Snags may delay MNC annual meetingWarning to...


Snags may delay MNC annual meeting

Warning to MNC Financial Inc. shareholders: When you write down the date of the annual meeting, keep an eraser handy.

Delays in preparing the combined proxy statement for the meeting and the proposed sale to North Carolina-based NationsBank Corp. could delay the event from its tentative date of June 3, possibly until June 17.

MNC spokesman Daniel Finney says the delay was due to an exchange of comments about the proxy between MNC and the Securities and Exchange Commission.

But there might be another reason. Apparently some large shareholders are questioning whether NationsBank's $15.17 a share offer is good enough, given MNC's health.

The merger requires a two-thirds approval vote. That means two-thirds of the 90.29 million outstanding shares must be voted affirmatively, rather than the usual two-thirds of the shares present at the meeting.

Fidelity Investments of Devonshire, Mass., is the largest MNC shareholder, with about 10 percent of the stock, and reportedly is threatening not to vote. The company won't comment. Mr. Finney, saying he hasn't heard anything about Fidelity's vote, added: "I'll say what [MNC Chairman Alfred] Lerner probably would say, and that is, 'Well, we'll have to wait and see whether they do or they don't.' "

Carrollton Bank ads stress hometown roots

It was only a matter of time before Baltimore-area banks began responding to the invasion by giant NationsBank.

This week, Baltimore's Carrollton Bank, which has seven branches and $200 million in assets, launched an ad campaign with the tag line, "Better. Not Bigger." The print, radio and TV ads were produced by Image Dynamics.

"What we're trying to say is that Carrollton is a Maryland institution, that our roots are in the Baltimore area, and that we're here to serve," said Executive Vice President Dallas Arthur, "and that some of the larger banks that are coming to town may not have as much interest in the community as we do.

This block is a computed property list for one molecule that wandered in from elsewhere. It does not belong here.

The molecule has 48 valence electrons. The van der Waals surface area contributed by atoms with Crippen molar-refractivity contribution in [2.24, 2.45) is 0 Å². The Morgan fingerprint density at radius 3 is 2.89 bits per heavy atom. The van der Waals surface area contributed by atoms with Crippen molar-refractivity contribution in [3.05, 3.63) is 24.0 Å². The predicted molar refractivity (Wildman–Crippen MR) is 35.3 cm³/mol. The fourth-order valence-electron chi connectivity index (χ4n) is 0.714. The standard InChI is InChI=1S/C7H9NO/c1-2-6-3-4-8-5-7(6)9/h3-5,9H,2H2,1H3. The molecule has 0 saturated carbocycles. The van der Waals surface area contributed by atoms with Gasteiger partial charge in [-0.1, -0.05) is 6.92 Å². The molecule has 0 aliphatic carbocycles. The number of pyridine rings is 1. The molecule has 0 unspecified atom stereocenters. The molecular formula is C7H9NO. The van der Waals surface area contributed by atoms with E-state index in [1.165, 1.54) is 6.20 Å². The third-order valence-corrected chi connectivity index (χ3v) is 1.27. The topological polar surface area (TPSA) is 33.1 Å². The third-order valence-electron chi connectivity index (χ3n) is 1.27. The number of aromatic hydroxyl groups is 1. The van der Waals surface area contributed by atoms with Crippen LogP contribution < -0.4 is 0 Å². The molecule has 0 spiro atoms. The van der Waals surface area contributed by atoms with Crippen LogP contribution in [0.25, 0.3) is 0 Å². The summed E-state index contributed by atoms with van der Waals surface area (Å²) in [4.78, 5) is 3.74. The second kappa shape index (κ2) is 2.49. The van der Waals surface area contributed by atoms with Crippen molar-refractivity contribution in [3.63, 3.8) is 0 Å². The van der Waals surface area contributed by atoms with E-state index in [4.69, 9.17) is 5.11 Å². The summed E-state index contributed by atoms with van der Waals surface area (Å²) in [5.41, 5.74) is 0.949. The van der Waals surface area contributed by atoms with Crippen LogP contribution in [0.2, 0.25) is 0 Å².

"We're not criticizing the other banks," added Mr. Arthur, who has been with the company for one-third of its 90 years. "We're just saying we think we can do a better job."

Reservoir's bridge loan helps firms close deal

The bank credit crunch may be easing, but some nontraditional financiers aren't in the least concerned.

One of them is Reservoir Capital Corp., a 2-year-old Baltimore company that specializes in "factoring" -- loans collateralized by the borrower's accounts receivable. Last week Reservoir finished a deal that helped SuperPower Inc. buy Hyperion Industries Inc., which makes equipment such as transformers. Both companies are based in Watertown, Mass.

Reservoir's part of the roughly $3 million deal was a $500,000 bridge loan to SuperPower, arranged and signed in only four days (ask a bank to match that turnaround).

Reservoir President John Fox worked for Allstate Financial Corp. in Arlington, Va., until 1989, and spent two years as a consultant before starting Reservoir in April 1991.

The company employs about 15 people in five cities and last year made about $40 million in loans, he says.

"We are a bridge for somebody who may have had a bad year," he says, "or who, because banking rules change, is no longer bankable."

RTC seminars aim at small investors

Break out those checkbooks -- the RTC is coming.

That's the Resolution Trust Corp., the federal agency charged with disposing of the assets of failed savings and loans. Last month, the RTC announced it would launch a new program to sell assets, mostly real estate, to small investors.

That means some parcels could go for as low as $5,000, and not much more than $1 million. In the past, the agency's asset packages were seldom worth less than $5 million -- and usually were worth much more.

This week, the RTC announced a series of seminars around the nation to explain the Small Investor Program. The Baltimore seminar is scheduled for June 15; call the RTC's Atlanta Sales Center at (800) 628-4362.

Layoff alerts issued for First American

Employees of the three First American banks, in Virginia, Washington and Maryland, probably couldn't have gone through a rougher ride than the one they've taken in the last two years, since their parent company's links to the BCCI scandal became known.

Under court order to be sold, the news in February that First Union Corp. of North Carolina would buy the banks for $453 million must have brought some relief to the 3,000 employees.

Imagine their reaction, then, when the banks' parent, First American Bankshares Inc., passed a notice around to every employee last month that they were being given their 60 days' notice of possible layoff.

Spokeswoman Karen Sommer says the acquisition should be completed by the end of June. "[Passing out the notices] was done because we don't know what will fall out, what jobs will be lost, what employees will stay."

"In many ways it's a relief," she added.

Well, let's just say relief is on the way, but has not yet arrived.

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